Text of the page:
When it comes to talk, the US-China relationship is the most developed in the world. According to officials in Beijing and Washington, the United States and China are engaged in more than 60 dialogues, consultations, forums, and exchanges on topics ranging from non-proliferation to the law of the sea. The earliest of these talks is the one on human rights. In recent years, however, these talks have not accomplished very much.
Women and children are often thought of as those left behind when their partners and fathers end up in jail. But the number of incarcerated women, including those who are pregnant and the primary caretakers of young children, is increasing worldwide. In December 2010, the UN recognized this reality by adopting the body’s first set of rules focused on the treatment of women in prison. Following our groundbreaking work on juvenile justice, The Dui Hua Foundation intends to develop research and bilateral exchange focused on women in prison in order to amplify the voices of their struggle.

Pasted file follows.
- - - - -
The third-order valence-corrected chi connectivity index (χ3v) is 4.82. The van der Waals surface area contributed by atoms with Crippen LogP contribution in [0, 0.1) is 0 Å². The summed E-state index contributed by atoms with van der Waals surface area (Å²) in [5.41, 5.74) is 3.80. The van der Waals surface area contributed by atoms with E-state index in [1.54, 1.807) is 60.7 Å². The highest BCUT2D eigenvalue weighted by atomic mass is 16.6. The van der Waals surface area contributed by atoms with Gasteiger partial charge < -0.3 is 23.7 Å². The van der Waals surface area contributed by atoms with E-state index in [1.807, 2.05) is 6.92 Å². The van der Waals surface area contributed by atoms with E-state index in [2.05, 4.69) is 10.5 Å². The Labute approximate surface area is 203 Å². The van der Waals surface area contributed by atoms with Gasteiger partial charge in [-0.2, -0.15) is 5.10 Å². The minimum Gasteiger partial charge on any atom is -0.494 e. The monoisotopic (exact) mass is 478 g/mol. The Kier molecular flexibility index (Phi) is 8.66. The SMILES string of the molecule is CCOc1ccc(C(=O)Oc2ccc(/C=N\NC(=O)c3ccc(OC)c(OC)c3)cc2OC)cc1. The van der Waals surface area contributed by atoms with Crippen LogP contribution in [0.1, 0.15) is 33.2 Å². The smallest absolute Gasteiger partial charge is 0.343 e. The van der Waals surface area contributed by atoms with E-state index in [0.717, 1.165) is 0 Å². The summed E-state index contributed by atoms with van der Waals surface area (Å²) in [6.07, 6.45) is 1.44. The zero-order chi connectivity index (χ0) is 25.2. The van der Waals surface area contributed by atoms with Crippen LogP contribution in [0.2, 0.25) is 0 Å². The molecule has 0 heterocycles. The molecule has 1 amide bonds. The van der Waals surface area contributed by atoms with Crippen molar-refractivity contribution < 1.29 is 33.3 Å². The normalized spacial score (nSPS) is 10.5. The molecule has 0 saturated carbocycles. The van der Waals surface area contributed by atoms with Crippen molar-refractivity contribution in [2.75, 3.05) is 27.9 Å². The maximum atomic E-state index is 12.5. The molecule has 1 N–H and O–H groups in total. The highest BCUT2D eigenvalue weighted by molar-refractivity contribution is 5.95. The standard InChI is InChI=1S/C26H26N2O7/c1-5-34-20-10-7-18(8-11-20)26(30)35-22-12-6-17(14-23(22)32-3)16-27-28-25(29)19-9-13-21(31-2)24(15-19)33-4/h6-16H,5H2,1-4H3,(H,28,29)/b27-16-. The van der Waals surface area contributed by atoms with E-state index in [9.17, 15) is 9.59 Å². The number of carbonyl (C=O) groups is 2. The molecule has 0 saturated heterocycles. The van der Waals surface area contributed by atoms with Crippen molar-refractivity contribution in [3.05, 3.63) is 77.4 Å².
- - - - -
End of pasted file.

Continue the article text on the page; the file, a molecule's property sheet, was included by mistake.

Amid a heavy handed crackdown on dissent, public opinion polls indicate improvement in China’s international image.
Dui Hua recently received a piece of good news and a piece of bad news. Xu Zerong (徐泽荣) was granted a five-month sentence reduction in April; Xue Feng’s
(薛锋) verdict was upheld in February, sentencing him to eight years’ imprisonment.
Recent amendments to China’s Criminal Law have increased the minimum term of incarceration and restricted access to sentence reductions for certain individuals.
John Kamm Speaks in the Pacific Northwest and California; Joshua Rosenzweig Panels at Hong Kong Criminal Justice Conference; Daisy Poon Joins Dui Hua as Development Manager; Hong Kong Economic Journal Publishes Kamm’s “First Trip” Essay.